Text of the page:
View from the Top

911 telecommunicator training takes center stage in many states

The effort to enhance 911 telecommunicator training to ensure a more consistent standard of care is gaining momentum.

By Nancy Pollock and Glenn Bischoff

Across the state of Idaho, hiring and training standards for 911 telecommunicators (call-takers and dispatchers) always have been both voluntary and inconsistent. But the situation changed dramatically in March, when a new law was enacted that calls for training to be standardized statewide.

Seven years ago, the Idaho E911 Emergency Communications Commission directed a statewide committee chaired by Lt. Kevin Haight—a body that oversees statewide communications for the Idaho State Police—to develop hiring and training standards that could be applied statewide. The effort culminated in Senate Bill 1083, which was signed by Gov. Butch Otter on March 27. Effective July 1, the new law mandates certification training be completed by any telecommunicator hired after July 1, 2012.

Telecommunicators hired between July 1, 2012, and June 30, 2017, need to complete the training by January 1, 2019. Telecommunicators hired on or after July 1, 2017, need to complete the training within 18 months of their hire date. Those hired prior to July 1, 2012, will not be “grandfathered,” i.e., granted certification simply based on their years of service and experience. Rather, they will participate in the certification training at the discretion of their employer.

The law does not stipulate the number of hours that telecommunicators will need to devote to training to achieve certification, Haight said.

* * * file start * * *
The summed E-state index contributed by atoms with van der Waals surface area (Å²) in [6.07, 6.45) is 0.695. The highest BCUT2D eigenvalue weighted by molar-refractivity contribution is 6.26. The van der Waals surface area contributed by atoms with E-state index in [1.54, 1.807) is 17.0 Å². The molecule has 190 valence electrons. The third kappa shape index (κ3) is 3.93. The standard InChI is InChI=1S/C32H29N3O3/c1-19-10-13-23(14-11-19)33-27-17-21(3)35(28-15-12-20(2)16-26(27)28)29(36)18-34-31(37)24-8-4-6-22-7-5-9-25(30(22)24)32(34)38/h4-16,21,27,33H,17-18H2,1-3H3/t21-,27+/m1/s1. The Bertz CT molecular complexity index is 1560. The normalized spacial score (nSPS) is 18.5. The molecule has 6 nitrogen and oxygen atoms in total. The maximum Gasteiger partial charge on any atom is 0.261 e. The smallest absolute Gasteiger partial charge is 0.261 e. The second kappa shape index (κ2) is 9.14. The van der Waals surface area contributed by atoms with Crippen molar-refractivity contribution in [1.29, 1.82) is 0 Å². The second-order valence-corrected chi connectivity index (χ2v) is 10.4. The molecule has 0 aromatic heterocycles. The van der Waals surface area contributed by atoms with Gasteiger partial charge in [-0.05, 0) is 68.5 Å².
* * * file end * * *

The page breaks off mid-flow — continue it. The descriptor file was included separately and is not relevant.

“If that was contained in the law, then every time we wanted to add to the training requirements, we would need to rewrite the existing law or write a new one,” he said.

Instead, the state’s telecommunicators will adhere to rules adopted in accordance with the Idaho Administrative Procedure Act (IDAPA) that call for 40 hours of initial certification training, with 40 hours of continuing education to be completed every two years.

The law has several “character” clauses. For example, telecommunicators working in Idaho no longer will be able to have a felony conviction on their record, no matter when it occurred.

“It’s unfortunate, because people make mistakes when they’re young, and then they turn the corner,” Haight said. “But this is a critical profession, and you have to draw the line somewhere.”

In addition, certain serious misdemeanor convictions—such as those for petty theft, domestic violence and driving while under the influence—and even lesser ones may be a disqualifier, depending on when the offense occurred. Going forward, certain misdemeanor convictions may result in a decertification, making the telecommunicator ineligible for continued employment in the profession. While this might strike some as being overkill, Haight explained the rationale behind these requirements.

“There’s a certain level of professionalism that we want,” Haight said. “Police officers are held to similar standards, and 911 dispatchers have their backs—in fact, we consider them equal partners. Plus, they will have access to critical information and will have knowledge of things that are going on in the community. It’s an important job, and we only want the highest-caliber people filling those seats.”

Haight credited collaboration within the Idaho public-safety community for the legislation coming to fruition. The endorsement of the Idaho Sheriff’s Association particularly had an enormous effect, according to Haight.

“The sheriffs or counties operate 39 of the 46 primary PSAPs in the state,” he said.

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